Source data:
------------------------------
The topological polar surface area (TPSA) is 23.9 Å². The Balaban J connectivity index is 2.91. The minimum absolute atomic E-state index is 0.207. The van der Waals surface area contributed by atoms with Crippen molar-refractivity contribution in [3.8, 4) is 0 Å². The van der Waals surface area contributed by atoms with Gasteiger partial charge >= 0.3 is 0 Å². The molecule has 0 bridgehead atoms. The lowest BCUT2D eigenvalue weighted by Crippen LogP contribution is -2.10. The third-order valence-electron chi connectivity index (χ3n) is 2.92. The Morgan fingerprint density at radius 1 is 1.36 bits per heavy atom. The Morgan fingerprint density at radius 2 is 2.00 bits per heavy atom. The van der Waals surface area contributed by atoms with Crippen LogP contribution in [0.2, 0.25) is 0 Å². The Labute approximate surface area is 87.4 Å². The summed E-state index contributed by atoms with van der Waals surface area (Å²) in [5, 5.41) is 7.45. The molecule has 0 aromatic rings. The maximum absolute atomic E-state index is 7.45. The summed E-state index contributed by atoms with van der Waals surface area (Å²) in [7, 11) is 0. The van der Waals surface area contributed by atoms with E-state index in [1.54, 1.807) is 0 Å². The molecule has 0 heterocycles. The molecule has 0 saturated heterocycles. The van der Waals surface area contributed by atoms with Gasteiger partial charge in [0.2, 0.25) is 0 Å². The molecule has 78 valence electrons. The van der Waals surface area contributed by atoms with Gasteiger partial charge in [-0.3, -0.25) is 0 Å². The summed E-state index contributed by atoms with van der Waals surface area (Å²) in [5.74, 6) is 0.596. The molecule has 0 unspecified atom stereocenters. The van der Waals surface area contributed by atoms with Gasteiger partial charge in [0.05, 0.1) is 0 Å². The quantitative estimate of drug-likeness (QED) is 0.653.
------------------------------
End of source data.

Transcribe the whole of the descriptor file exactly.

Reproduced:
The topological polar surface area (TPSA) is 23.9 Å². The Balaban J connectivity index is 2.91. The minimum absolute atomic E-state index is 0.207. The van der Waals surface area contributed by atoms with Crippen molar-refractivity contribution in [3.8, 4) is 0 Å². The van der Waals surface area contributed by atoms with Gasteiger partial charge >= 0.3 is 0 Å². The molecule has 0 bridgehead atoms. The lowest BCUT2D eigenvalue weighted by Crippen LogP contribution is -2.10. The third-order valence-electron chi connectivity index (χ3n) is 2.92. The Morgan fingerprint density at radius 1 is 1.36 bits per heavy atom. The Morgan fingerprint density at radius 2 is 2.00 bits per heavy atom. The van der Waals surface area contributed by atoms with Crippen LogP contribution in [0.2, 0.25) is 0 Å². The Labute approximate surface area is 87.4 Å². The summed E-state index contributed by atoms with van der Waals surface area (Å²) in [5, 5.41) is 7.45. The molecule has 0 aromatic rings. The maximum absolute atomic E-state index is 7.45. The summed E-state index contributed by atoms with van der Waals surface area (Å²) in [7, 11) is 0. The van der Waals surface area contributed by atoms with E-state index in [1.54, 1.807) is 0 Å². The molecule has 0 heterocycles. The molecule has 0 saturated heterocycles. The van der Waals surface area contributed by atoms with Gasteiger partial charge in [0.2, 0.25) is 0 Å². The molecule has 78 valence electrons. The van der Waals surface area contributed by atoms with Gasteiger partial charge in [-0.3, -0.25) is 0 Å². The summed E-state index contributed by atoms with van der Waals surface area (Å²) in [5.74, 6) is 0.596. The molecule has 0 unspecified atom stereocenters. The van der Waals surface area contributed by atoms with Gasteiger partial charge in [0.05, 0.1) is 0 Å². The quantitative estimate of drug-likeness (QED) is 0.653.